Public health officials have not stopped monkeypox, but they want to rename it

Public health has many competencies. Reading the room is not one of them.

Experts in the field responsible for identifying the origins of infectious diseases and preventing their regional and global spread say that monkeypox and its geographically identified variants require a new name given the murky origins of the world’s latest outbreak.

The World Health Organization (WHO) agrees, saying this week that the search for a less offensive name will begin immediately.

“The WHO is also working with partners and experts around the world to change the name of the monkeypox virus, its genera and the disease it causes,” WHO Director-General Tedros Adanom Gebreyesus told a news conference on Tuesday. “We will announce the new names as soon as possible.”

His comments came days after an international collection of infectious disease researchers issued an open letter calling for a “neutral, non-discriminatory and [sic] a non-stigmatizing naming scheme that abandons the use of the term monkeypox in both “West African” and “Central African” or “Congo Basin”.

“In the context of the current global epidemic, the continuing mention and nomenclature of this virus as African is not only inaccurate, but also discriminatory and stigmatizing,” the researchers wrote.

Their letter makes a special exception to the use by the media of photographs showing patients with African monkeypox to depict the effects of the disease. While acknowledging that the origins of the current global epidemic are still unknown, these researchers said the use of poles with African names obscures the likely fact that “transcontinental, mysterious human transmission” has lasted much longer than expected. .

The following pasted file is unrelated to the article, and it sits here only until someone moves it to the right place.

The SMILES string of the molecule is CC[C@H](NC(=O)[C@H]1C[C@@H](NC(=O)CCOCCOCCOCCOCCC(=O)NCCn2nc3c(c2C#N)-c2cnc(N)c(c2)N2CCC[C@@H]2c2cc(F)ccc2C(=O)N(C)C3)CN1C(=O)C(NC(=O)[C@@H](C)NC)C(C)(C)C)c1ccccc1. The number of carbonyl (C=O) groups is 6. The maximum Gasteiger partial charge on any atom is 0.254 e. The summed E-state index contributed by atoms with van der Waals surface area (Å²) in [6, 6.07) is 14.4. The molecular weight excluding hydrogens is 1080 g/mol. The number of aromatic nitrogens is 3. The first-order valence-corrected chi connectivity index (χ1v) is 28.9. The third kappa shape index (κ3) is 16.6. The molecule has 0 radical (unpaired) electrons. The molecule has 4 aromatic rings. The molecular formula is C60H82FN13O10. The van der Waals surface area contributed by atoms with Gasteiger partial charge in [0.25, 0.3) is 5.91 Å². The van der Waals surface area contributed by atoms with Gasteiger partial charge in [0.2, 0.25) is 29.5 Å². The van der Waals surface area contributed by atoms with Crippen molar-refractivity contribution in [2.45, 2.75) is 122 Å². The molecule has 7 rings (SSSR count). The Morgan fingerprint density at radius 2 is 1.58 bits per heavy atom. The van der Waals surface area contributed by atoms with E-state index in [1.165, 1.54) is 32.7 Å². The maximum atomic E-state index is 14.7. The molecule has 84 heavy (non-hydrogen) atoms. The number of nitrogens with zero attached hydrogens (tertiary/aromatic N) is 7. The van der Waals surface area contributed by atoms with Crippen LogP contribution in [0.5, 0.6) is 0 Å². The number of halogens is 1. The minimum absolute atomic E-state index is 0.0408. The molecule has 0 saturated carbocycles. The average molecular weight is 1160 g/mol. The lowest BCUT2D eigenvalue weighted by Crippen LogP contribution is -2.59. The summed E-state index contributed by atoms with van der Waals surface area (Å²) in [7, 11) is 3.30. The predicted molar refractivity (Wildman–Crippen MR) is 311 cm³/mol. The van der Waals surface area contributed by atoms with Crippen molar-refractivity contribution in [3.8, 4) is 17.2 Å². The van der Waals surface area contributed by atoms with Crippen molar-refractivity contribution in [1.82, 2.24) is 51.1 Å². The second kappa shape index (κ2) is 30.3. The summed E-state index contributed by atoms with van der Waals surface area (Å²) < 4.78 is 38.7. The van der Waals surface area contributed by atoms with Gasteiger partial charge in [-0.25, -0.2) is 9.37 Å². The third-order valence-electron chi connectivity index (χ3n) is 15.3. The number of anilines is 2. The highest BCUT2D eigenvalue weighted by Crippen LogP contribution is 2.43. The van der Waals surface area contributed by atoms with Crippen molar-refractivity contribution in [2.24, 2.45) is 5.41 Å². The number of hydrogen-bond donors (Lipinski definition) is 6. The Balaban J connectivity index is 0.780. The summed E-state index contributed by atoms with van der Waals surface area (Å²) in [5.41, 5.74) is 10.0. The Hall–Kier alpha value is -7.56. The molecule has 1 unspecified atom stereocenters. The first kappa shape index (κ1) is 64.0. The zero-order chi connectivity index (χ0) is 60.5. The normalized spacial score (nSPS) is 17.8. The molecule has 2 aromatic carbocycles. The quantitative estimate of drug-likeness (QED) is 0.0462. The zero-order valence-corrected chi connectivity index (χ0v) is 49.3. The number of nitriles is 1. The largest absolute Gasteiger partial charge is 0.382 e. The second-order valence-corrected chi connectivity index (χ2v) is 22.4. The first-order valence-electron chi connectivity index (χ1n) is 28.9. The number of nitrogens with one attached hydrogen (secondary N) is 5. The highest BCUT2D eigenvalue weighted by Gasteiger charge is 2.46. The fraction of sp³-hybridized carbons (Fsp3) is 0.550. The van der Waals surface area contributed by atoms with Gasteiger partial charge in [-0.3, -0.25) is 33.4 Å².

The name change will fight a possible but unproven “story in the media and among many scientists trying to link the current global epidemic to Africa, West Africa or Nigeria,” they wrote.

Until this last global epidemic, smallpox most commonly infected people in Africa, often after coming into contact with infected animals – including rodents and monkeys. According to the WHO, the first non-African epidemic did not appear until 2003, when infected rodents imported from Ghana to the United States led to outbreak which infected 70 people.

The African origin and predominance of the virus, as well as the fact that primates can spread it to humans, may seem to the casual observer an excuse to stick to the original name of monkeypox and African-specific logs. The rarity of cases outside Africa may also explain why images of patients with African monkeypox dominate the media. If images of non-African patients with monkeypox were more common, we might argue that African victims of the disease have been ignored.

The naming of diseases in the places where they are found has been controversial among public health professionals for years. The above letter from the researchers refers to a WHO document from 2015 which sets out best practices for naming new human infectious diseases. The document explicitly recommends not using places, animals and professions to name new diseases and gives monkeypox as an example of a disease with a bad name.